In three years, $100,000 will be available for an array of local environmental programs, provided the “San Juan Island Stewardship” specialty license plate meets conservation groups projected goals. The Madrona Institute, the sponsoring organization, hopes to sell 3,000 plates in that time.
“It really is an easy, nice way of giving back,” Ron Zee, president of the board of the Madrona Institute, said.
As of Jan. 31, the stewardship plate had sold 335 since its debut in October 2019, according to the Department of Licensing. The plate is well its way toward meeting the institute’s year-end goal and on par with the Mariners plate which has sold 684 since being introduced in January 2019.
Anyone with a vehicle registered in Washington can buy one. The initial cost is $77.25 for a passenger vehicle plate, followed by a $30 renewal fee added to annual tab fees. Of the $30 additional fee, $28 will return locally creating an ongoing grant program. These dollars will support conservation and stewardship projects focused on natural, agricultural, historical and cultural heritage throughout all of the islands, according to Zee.
The Madrona Institute serves as the organizational sponsor of the plate and will manage the funds.
The institute is a nonprofit founded in 2008, that has focused on stewardship and climate change issues. The Youth Conservation Corps was one of its primary projects Zee said. The Youth Corps is slated to be one of the many recipients of the new funding.
The conservation corps worked in tandem with the National Park Service utilizing the energy of middle school students on San Juan, Orcas and Lopez who love being outside. The corp puts these students to work on public lands throughout the islands, planting native species, removing invasive species, cleaning beaches and other projects the parks need doing.
The youths don’t just stay on their own island — but have projects on public lands throughout the county, Zee explained. YCC is one of the few programs that unites students from all the islands. While working together the students get to know each other and even create lasting inter-island friendships, Zee noted.
Besides learning about the natural world these middle schoolers learn job ethics Zee said. With environmental careers becoming more in demand, the students may also have more employment opportunities.
In 2018, with the current president’s administration’s National Park Service budget cuts, YCC funding was cut as well. The San Juan County Conservation District stepped in to fill the gap, keeping the program alive.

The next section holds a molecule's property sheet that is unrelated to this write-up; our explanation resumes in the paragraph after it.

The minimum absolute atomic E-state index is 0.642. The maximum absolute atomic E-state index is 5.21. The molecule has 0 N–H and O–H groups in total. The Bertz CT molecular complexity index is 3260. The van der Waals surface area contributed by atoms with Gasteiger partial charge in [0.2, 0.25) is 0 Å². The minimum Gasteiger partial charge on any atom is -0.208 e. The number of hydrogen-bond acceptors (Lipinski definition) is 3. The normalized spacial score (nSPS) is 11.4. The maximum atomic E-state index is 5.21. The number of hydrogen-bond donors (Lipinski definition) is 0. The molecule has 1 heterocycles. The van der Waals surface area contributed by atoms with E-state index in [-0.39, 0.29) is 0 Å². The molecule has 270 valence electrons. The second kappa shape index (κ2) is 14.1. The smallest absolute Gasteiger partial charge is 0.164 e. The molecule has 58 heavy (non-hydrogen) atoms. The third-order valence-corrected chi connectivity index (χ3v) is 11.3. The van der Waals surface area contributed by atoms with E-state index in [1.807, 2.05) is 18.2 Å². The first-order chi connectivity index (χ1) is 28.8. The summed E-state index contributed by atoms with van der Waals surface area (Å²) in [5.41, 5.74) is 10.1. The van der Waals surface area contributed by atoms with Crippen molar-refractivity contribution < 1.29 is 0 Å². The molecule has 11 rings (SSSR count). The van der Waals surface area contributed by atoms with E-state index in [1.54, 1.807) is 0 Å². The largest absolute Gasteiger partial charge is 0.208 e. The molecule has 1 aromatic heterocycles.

Funding issues with conservation programs similar to YCC led to some creative thinking on the part of Marcia deChadenes, executive director of the San Juan National Monument, and member of both the Terrestrial Managers Group, a collaborative team of local nonprofit and governmental land managers, and Madrona Institute.
To implement the stewardship plate required going through the legislative process, and prior to that, going through the application process. Specialty plates are expensive to make, Zee explained. The state requires $25,000 — including an application fee of $6,000 (which has already been paid). Current sales go back to the state to repay the remaining balance, Zee said.
To ensure the state is not wasting its money-making proposed specialty plates, a marketing plan is a required part of the application packet. Locals and visitors alike can expect to see informational material during the Fourth of July and other community events.
Rep. Debra Lekanoff and Sen. Liz Lovelett worked to pass legislation authorizing the plate. Gov. Jay Inslee signed the bill last April.
When the idea for a specialty plate was formed in 2017, a call to artists was made and 47 local artists submitted work. After a countywide vote, island artist Nancy Spaulding’s “Evening Passage” was selected. The piece features a pod of orcas swimming along the west side of San Juan Island, with a madrona tree in the foreground. Spaulding said she decided to submit her work after being prompted by a supporting fan. As the winner, Spaulding received the first plate made, with the numbers 00000.
“We live in a finite world, and the San Juans are a microcosm of that,” Spaulding said. “These islands are a small and beautiful place loved by so many, and habitat to such wonderful diverse creatures. We need to do all we can to protect these precious island gems.”
With the red bark of the madrona and blues hues of the sea and sky, the colors of the plate are so unique it took the Department of Licensing three attempts to match them correctly, according to Zee.
“I think it’s the most beautiful out of all Washington’s 49 special plates,” Zee said.